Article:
Ouachita River

NWS Shreveport / NOAA

Heavy rainfall will move into north Louisiana Tuesday night and stick around until Friday. The National Weather Service says total rainfall may be 4-6" with flash flooding and river flooding possible. 

These storms will develop along a slow moving cold front. In addition to rain, the system could produce damaging winds and hail. 

A Flash Flood Watch is in effect until 7 a.m.  Thursday and a Flood Warning remains for the Ouachita River until further notice.

Ouachita River Will Crest Wednesday In Monroe

Mar 12, 2018
https://www.flickr.com/photos/strangely_different/ / https://creativecommons.org/licenses/by-nc-nd/2.0/

The flood warning continues for the Ouachita River in the Northeast Louisiana areas of Monroe and Colombia until further notice.

In Monroe, the river level was at 46.1 feet at 7 p.m. Sunday and in Colombia at 6 a.m. Sunday the Ouachita River was at 66 feet. These levels are expected to rise throughout the week.

KEDM has been named as a finalist for multiple awards in the 2017 Louisiana-Mississippi Associated Press Broadcasters and Media Editors Contest.

KEDM News and Public Affairs Director Cory Crowe was named a finalist in five award categories including Best Newscast.

KEDM’s national coverage of the October 2017 shooting incident at Grambling State University for NPR, “Grambling Student Shooting,” is a finalist for Breaking News Coverage.

https://www.flickr.com/photos/cl191/ / https://creativecommons.org/licenses/by-nc/2.0/

The National Weather Service in Shreveport has continued the flood warning for the Ouachita River Monroe and Farmerville areas. The warning will persist until further notice.

At 1100 AM Monday the stage was 35.4 feet.The river will rise above flood stage by late Friday morning and continue to rise to near 46 feet by March 11. Additional rises remain possible thereafter.

Flood Warning issued for Ouachita River in Monroe

Feb 23, 2018
finchlake2000 / Flickr.com

The National Weather Service out of Shreveport has issued a flood warning for the Ouachita River in Monroe, La.

At this time, the river's stage is at 30 feet and is expected to rise more than 12 feet within the next few days. By Tuesday morning, the river will be at 42 feet, well over the flooding stage. The areas expected to flood are the Bawconville and Moon Lake recreational areas and both the Forsythe and Lazarre recreational areas (with very minor lowland flooding immediately next to the river). When the flooding occurs, these areas will be closed from the public.

Tim Mcilveene / Ouachita Business Alliance

The Ouachita Business Alliance achieved many goals benefiting the Monroe community and is continuing these efforts in the new year.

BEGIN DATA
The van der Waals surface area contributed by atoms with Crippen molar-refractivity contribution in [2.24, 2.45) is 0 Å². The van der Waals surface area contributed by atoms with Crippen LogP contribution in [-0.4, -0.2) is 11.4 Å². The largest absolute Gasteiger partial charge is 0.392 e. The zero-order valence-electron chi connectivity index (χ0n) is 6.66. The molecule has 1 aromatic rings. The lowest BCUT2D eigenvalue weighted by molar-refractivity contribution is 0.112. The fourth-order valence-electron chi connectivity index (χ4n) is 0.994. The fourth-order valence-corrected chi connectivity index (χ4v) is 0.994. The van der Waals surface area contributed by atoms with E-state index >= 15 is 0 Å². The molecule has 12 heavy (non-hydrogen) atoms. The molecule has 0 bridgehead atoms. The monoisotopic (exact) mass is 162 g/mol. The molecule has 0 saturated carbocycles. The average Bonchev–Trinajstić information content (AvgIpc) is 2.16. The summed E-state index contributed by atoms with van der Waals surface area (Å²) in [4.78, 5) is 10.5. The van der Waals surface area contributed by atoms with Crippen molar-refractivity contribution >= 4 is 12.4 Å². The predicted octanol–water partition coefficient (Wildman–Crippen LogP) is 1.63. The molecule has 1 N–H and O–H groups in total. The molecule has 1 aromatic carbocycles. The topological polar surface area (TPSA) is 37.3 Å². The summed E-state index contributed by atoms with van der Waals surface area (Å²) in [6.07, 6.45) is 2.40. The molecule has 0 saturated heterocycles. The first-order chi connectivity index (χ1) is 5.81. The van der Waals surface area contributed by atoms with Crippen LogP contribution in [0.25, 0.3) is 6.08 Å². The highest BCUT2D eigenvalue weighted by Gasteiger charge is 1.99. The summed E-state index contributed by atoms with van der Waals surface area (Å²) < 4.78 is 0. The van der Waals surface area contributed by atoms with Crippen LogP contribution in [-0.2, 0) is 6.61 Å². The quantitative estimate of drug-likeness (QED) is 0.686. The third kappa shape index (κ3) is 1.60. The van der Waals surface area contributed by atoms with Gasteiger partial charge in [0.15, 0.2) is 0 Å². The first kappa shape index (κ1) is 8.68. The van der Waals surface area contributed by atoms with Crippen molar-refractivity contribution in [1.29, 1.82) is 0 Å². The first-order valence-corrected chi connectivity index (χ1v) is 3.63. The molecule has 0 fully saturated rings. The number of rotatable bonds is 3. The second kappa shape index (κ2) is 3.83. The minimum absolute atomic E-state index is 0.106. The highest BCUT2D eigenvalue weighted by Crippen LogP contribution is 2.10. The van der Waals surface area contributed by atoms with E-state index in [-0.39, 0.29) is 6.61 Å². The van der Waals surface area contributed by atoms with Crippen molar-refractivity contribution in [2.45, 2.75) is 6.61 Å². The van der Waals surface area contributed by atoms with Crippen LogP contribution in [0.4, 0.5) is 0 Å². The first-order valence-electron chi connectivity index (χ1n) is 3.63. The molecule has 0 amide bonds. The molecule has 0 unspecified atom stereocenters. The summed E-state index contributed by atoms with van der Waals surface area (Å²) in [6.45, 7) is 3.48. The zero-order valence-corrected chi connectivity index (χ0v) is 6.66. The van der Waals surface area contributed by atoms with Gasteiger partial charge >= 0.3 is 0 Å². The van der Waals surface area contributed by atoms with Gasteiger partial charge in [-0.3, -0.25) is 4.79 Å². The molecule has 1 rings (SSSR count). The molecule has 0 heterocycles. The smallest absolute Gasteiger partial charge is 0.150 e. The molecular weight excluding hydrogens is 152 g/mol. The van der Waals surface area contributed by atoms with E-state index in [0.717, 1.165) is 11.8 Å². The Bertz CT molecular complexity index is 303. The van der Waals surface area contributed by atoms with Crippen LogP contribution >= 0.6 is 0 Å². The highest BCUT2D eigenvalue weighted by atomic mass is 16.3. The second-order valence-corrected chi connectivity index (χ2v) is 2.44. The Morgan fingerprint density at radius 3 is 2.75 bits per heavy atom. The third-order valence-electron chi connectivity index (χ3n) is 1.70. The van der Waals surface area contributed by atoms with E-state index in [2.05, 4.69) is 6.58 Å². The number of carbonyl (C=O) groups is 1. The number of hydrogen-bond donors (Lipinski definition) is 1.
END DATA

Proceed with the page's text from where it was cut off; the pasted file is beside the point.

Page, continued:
The Ouachita Business Alliance (OBA) was formed in 2014 by members of CenturyLink and the Northeast Louisiana business community. Current chair Carrick Inabnett helped found OBA with the community in mind. "We wanted to form a business group that tried to help the community in ways that may not be addressed by local government or other organizations."

finchlake2000 / flickr.com / https://creativecommons.org/licenses/by/2.0/

Financial problems are making upkeep difficult on the Ouachita –Black River system.

Tracy Hilburn, Operations Superintendent of the Tensas Basin Levee District says the system has $30,000,000 in outstanding work that could determine the amount of commercial river traffic that uses the Ouachita River.

Hilburn says if the river traffic doesn’t pick up the U.S. Army Corps of Engineers could walk away from the project. 

Patrick Lewis / Flickr.com / https://creativecommons.org/licenses/by-nc/2.0/

The Ouachita River system is in a perilous situation. The lack of commercial barge traffic on the river may mean reduced federal funds for dredging and repairs to locks and dams. This lack of upkeep has forced some shippers off the river and if total commercial tonnage doesn’t pick up the river could return to a natural state.

Randy Denmon of Ouachita River Valley Association (ORVA) will be a panelist at KEDM’s Policy and a Pint: Ouachita Runs Dry. We will discuss the dangers of a declining river system.

Cory Crowe / KEDM

90.3 KEDM Public Radio hosts Policy and a Pint: Ouachita Runs Dry-The Decline of a River System on Tuesday April 11 at 6 p.m. Topics to be discussed include river health, drinking water, economic impact, agricultural impact, industry and recreational use of the Ouachita River.

Cory Crowe / KEDM

A doomsday situation could be just around the corner for North Louisiana and South Arkansas.  The Ouachita River could be defunded by the Corp of Engineers because of a lack of barge traffic.

Terry Baugh of the Ouachita Port says, “We are one pen swipe from disaster.”

Pages